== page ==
Weather disasters tore through every continent last year. Hurricanes, floods, earthquakes, wildfires and more challenged companies in ways both big and small. Emergencies happen — and they’re not all weather-driven — but they can’t slow down business.
Take Omni Air International, for instance. The privately owned American charter airline offers flights across the globe, and downtime isn’t an option, CIO Art Seabolt says. The Tulsa, Okla.-based company must maintain its ability to monitor aircraft and crews, create and change schedules, and dispatch a ground crew within seconds — no matter what the conditions are outside.
When Omni Air can’t do that, there’s a problem, Seabolt says.
“We could do all those things manually, but within a very short period of time, we’d face huge challenges,” not to mention pushback from clients, he says.
“Bottom line: We really need the ability to instantly fail over to keep our operation running. In our scenario, we have aircraft in the air flying globally at all times. We need to know what the planes are doing and what the crews are doing at all times. We need to stay informed,” for the passengers’ and crews’ safety, and for Omni Air’s business needs.
To meet this requirement, the company has maintained a disaster recovery site in a leased data center space, but last year, huge growth from business expansion began testing the limits of its infrastructure.
Something had to be done to make sure Omni Air wouldn’t run out of server space, Seabolt says.
At the end of the year, the company bought new HPE servers that will let it replicate its entire Hyper-V virtualized production environment. The new failover solution will ensure uptime for customers who fly in its 12 jets as well as more than 1,000 employees working in locations worldwide.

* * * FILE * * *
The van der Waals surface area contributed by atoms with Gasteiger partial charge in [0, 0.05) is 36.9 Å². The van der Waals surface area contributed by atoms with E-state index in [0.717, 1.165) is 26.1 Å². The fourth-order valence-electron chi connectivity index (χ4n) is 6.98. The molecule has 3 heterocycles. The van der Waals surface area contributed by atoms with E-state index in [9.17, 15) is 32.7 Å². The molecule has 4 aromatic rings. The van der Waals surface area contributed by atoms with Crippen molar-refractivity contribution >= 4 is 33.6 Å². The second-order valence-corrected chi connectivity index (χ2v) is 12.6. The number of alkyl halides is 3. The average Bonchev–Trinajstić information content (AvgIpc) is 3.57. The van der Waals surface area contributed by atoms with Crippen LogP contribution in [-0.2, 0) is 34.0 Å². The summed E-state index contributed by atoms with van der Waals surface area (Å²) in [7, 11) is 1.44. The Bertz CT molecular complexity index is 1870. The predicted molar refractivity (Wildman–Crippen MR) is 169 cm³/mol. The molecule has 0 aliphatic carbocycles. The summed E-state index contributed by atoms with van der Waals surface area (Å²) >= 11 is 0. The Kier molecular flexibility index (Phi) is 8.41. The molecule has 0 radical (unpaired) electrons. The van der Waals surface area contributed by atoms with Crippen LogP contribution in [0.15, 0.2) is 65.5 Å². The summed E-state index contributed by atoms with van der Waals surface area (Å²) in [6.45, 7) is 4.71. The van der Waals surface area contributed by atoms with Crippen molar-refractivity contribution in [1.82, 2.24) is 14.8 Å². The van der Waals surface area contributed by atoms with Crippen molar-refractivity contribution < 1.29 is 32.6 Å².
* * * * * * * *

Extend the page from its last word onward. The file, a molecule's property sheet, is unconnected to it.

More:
Technology and Planning Enable Disaster Recovery
Even for an organization with a less robust infrastructure than Omni Air, the ability to withstand a disaster — particularly an extended weather event — is critical. Consider the nonprofit Jewish Family & Children’s Service of Pittsburgh.
Downtime means staff can’t deliver critical services and care, says Nate Meek, former network and system administrator for JF&CS. The 100-person charity provides food pantries, adoption and immigration services, career counseling and eldercare. If the organization’s only server goes down, clients aren’t served.
“We help people, so if our only server goes down, it affects our clients who are in critical need,” Meek says.
He realized that his disaster recovery had to be as bulletproof as possible, so he turned to VMware vSAN, a hyperconverged infrastructure, to replace an older, less automated option. That way, JF&CS is prepared if anything happens.
Critical wellness services might not be at stake for Tapestry, a design house of luxury accessories and lifestyle brands in New York City. But a disaster could be fatal to the business, so it takes a similar stance when it comes to DR, making sure to back up IT resources so the company can be ready for any crisis.
Tapestry has servers at sites across the U.S. and overseas, but its DR planning starts the same way every year: with a fresh business impact analysis, says Louis DaCosta, senior manager for business continuity and DR. His team brings together each of the business lines that represent such well-known brands as Coach and Kate Spade, as well as senior management and “busy bees,” the folks working with the technology daily.
During that meeting, they discuss what each team does, who they do it for, what tools they use and their challenges. Once all that information is gathered, it’s easier to determine which applications and data need to be accessible at all times, and which can wait to be restored should disaster strike, DaCosta says.
This process of getting multiple departments involved with IT planning may be a best practice, but few organizations follow that advice, says Jason Buffington, principal analyst at research firm ESG. It’s something that must happen, especially during DR and business continuity planning, he advises.
“Successful projects start with the business needs first and work backward from there,” Buffington says. “With DR planning, you need to ask the question, What kind of agility does my organization require from IT? When you know that, you have a path forward.”
Gather Information About Critical Applications